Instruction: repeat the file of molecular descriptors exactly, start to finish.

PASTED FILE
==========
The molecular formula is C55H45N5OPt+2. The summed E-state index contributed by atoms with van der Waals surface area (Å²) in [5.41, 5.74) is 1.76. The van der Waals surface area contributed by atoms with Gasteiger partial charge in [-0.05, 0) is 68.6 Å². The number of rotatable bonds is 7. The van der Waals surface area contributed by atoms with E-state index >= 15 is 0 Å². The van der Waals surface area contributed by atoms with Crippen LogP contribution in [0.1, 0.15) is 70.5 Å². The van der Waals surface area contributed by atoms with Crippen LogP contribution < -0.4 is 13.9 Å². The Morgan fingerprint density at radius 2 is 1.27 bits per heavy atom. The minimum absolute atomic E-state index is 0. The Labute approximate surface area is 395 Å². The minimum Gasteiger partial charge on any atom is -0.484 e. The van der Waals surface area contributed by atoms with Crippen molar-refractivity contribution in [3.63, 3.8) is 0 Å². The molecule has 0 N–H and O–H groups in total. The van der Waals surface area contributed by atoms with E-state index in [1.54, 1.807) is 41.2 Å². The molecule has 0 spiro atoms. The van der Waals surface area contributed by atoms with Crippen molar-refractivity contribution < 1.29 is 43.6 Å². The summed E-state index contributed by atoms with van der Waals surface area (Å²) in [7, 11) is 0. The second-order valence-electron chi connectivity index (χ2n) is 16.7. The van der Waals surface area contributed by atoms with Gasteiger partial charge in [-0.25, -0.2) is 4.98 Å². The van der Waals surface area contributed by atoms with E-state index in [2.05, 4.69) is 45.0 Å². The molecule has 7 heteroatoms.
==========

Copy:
The molecular formula is C55H45N5OPt+2. The summed E-state index contributed by atoms with van der Waals surface area (Å²) in [5.41, 5.74) is 1.76. The van der Waals surface area contributed by atoms with Gasteiger partial charge in [-0.05, 0) is 68.6 Å². The number of rotatable bonds is 7. The van der Waals surface area contributed by atoms with E-state index >= 15 is 0 Å². The van der Waals surface area contributed by atoms with Crippen LogP contribution in [0.1, 0.15) is 70.5 Å². The van der Waals surface area contributed by atoms with Crippen LogP contribution < -0.4 is 13.9 Å². The Morgan fingerprint density at radius 2 is 1.27 bits per heavy atom. The minimum absolute atomic E-state index is 0. The Labute approximate surface area is 395 Å². The minimum Gasteiger partial charge on any atom is -0.484 e. The van der Waals surface area contributed by atoms with Crippen molar-refractivity contribution in [3.63, 3.8) is 0 Å². The molecule has 0 N–H and O–H groups in total. The van der Waals surface area contributed by atoms with E-state index in [1.54, 1.807) is 41.2 Å². The molecule has 0 spiro atoms. The van der Waals surface area contributed by atoms with Crippen molar-refractivity contribution < 1.29 is 43.6 Å². The summed E-state index contributed by atoms with van der Waals surface area (Å²) in [7, 11) is 0. The second-order valence-electron chi connectivity index (χ2n) is 16.7. The van der Waals surface area contributed by atoms with Gasteiger partial charge in [-0.25, -0.2) is 4.98 Å². The van der Waals surface area contributed by atoms with E-state index in [2.05, 4.69) is 45.0 Å². The molecule has 7 heteroatoms.